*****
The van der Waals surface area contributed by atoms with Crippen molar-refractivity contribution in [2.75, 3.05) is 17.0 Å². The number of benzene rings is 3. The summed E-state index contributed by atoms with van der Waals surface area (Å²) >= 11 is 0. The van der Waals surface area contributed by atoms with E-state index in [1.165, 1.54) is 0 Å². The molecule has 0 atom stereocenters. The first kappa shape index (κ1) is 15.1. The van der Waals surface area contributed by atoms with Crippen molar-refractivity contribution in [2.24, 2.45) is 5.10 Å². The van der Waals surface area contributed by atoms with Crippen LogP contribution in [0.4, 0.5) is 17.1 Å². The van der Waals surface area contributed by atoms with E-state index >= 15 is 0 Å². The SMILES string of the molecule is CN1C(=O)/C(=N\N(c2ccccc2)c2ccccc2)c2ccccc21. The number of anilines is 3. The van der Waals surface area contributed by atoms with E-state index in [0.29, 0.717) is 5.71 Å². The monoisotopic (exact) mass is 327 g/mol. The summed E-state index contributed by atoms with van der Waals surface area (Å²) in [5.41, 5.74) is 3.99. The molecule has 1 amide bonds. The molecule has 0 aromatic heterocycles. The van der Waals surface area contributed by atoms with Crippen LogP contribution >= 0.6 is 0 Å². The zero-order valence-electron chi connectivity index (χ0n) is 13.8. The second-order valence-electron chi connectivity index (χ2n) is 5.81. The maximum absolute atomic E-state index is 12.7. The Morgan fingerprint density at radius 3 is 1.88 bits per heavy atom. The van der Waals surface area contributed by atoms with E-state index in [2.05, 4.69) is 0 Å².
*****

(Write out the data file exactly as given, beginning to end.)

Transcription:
The van der Waals surface area contributed by atoms with Crippen molar-refractivity contribution in [2.75, 3.05) is 17.0 Å². The number of benzene rings is 3. The summed E-state index contributed by atoms with van der Waals surface area (Å²) >= 11 is 0. The van der Waals surface area contributed by atoms with E-state index in [1.165, 1.54) is 0 Å². The molecule has 0 atom stereocenters. The first kappa shape index (κ1) is 15.1. The van der Waals surface area contributed by atoms with Crippen molar-refractivity contribution in [2.24, 2.45) is 5.10 Å². The van der Waals surface area contributed by atoms with Crippen LogP contribution in [0.4, 0.5) is 17.1 Å². The van der Waals surface area contributed by atoms with E-state index >= 15 is 0 Å². The SMILES string of the molecule is CN1C(=O)/C(=N\N(c2ccccc2)c2ccccc2)c2ccccc21. The number of anilines is 3. The van der Waals surface area contributed by atoms with E-state index in [0.29, 0.717) is 5.71 Å². The monoisotopic (exact) mass is 327 g/mol. The summed E-state index contributed by atoms with van der Waals surface area (Å²) in [5.41, 5.74) is 3.99. The molecule has 1 amide bonds. The molecule has 0 aromatic heterocycles. The van der Waals surface area contributed by atoms with Crippen LogP contribution >= 0.6 is 0 Å². The zero-order valence-electron chi connectivity index (χ0n) is 13.8. The second-order valence-electron chi connectivity index (χ2n) is 5.81. The maximum absolute atomic E-state index is 12.7. The Morgan fingerprint density at radius 3 is 1.88 bits per heavy atom. The van der Waals surface area contributed by atoms with E-state index in [2.05, 4.69) is 0 Å².